How to unset JavaScript variables?

To know how to unset a variable we must know what are JS variables and how to declare a variable first. JavaScript variables are containers for storing data values. Variables can be declared using the ‘var’ keyword.

Example:

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var x = 5;

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In the above code declaration, the value 5 has been assigned to the variable ‘x’. The unsetting of a variable means to destroy it once its purpose in the code has been fulfilled.

Here a question arises, do we really need to unset the variables in JavaScript once their job is done?
The answer is ‘No’. Also, it should be kept in mind that, variables set in the global scope cannot be deleted. It is advised to use var to declare variables in JS, however, the property declared using var keyword cannot be deleted as well. However, if the variable x was defined without using the ‘var’ keyword, then deleting it would have been possible using this method.

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nxt = undefined;
  
// window is used in JS to access
//  the global variables
window.nxt = 'I am next'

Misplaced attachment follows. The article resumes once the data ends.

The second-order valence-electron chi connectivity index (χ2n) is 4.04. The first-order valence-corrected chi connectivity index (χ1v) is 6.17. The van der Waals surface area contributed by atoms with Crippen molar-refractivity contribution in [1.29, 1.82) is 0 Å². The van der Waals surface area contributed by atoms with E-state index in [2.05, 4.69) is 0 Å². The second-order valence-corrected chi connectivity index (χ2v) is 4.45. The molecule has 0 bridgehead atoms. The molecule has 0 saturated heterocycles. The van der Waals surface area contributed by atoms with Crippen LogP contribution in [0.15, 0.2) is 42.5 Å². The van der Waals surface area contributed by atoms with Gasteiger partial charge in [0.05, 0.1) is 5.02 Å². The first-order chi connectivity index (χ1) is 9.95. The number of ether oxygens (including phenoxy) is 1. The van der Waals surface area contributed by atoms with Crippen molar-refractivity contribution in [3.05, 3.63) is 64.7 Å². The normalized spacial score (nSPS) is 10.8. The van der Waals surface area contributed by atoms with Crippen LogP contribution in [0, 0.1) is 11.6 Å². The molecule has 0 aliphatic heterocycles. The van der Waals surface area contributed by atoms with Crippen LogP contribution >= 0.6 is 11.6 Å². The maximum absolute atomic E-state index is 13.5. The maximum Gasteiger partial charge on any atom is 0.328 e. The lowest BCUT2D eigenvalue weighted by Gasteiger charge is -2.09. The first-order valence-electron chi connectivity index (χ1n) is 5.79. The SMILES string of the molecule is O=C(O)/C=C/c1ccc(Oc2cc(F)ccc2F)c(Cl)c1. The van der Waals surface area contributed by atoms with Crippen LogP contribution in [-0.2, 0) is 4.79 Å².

delete window.nxt;

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As far as memory management goes, the JavaScript interpreter performs automatic garbage collection for memory management. The job of a garbage collector is to track memory allocation and find when a piece of the allocated memory is no longer needed, in such a case the memory will be freed automatically. The ‘Garbage Collector’ frees the programmer from the worries of the destruction or reallocation of the objects.

Also, as already mentioned above, the variable cannot be destroyed in JavaScript. So, what could be done now? Some developers may suggest using ‘delete’, but the delete operator removes a property from an object. It cannot remove a variable. So what’s the closest thing that can be done to unset a variable in JS?

We cannot undeclare a variable. However, we can set its value to undefined for the purpose

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nxt = undefined;

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Example 1: This example describes delete keywords when var is not used.

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<script>
x = 20;
delete x;
console.log(x);
</script>

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Output:

There will be no output in the console, as x gets deleted in this case. However, when var will be used to declare the value of x, the delete function will not work.

Example 2: The delete doesn’t work when var is used.

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<script>
var x = 20;
delete x;
console.log(x);
</script>

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Output:

The console will display output as 20. ‘var’ has been used to initialize the value of x and thus ‘delete’ function will not work in this case.



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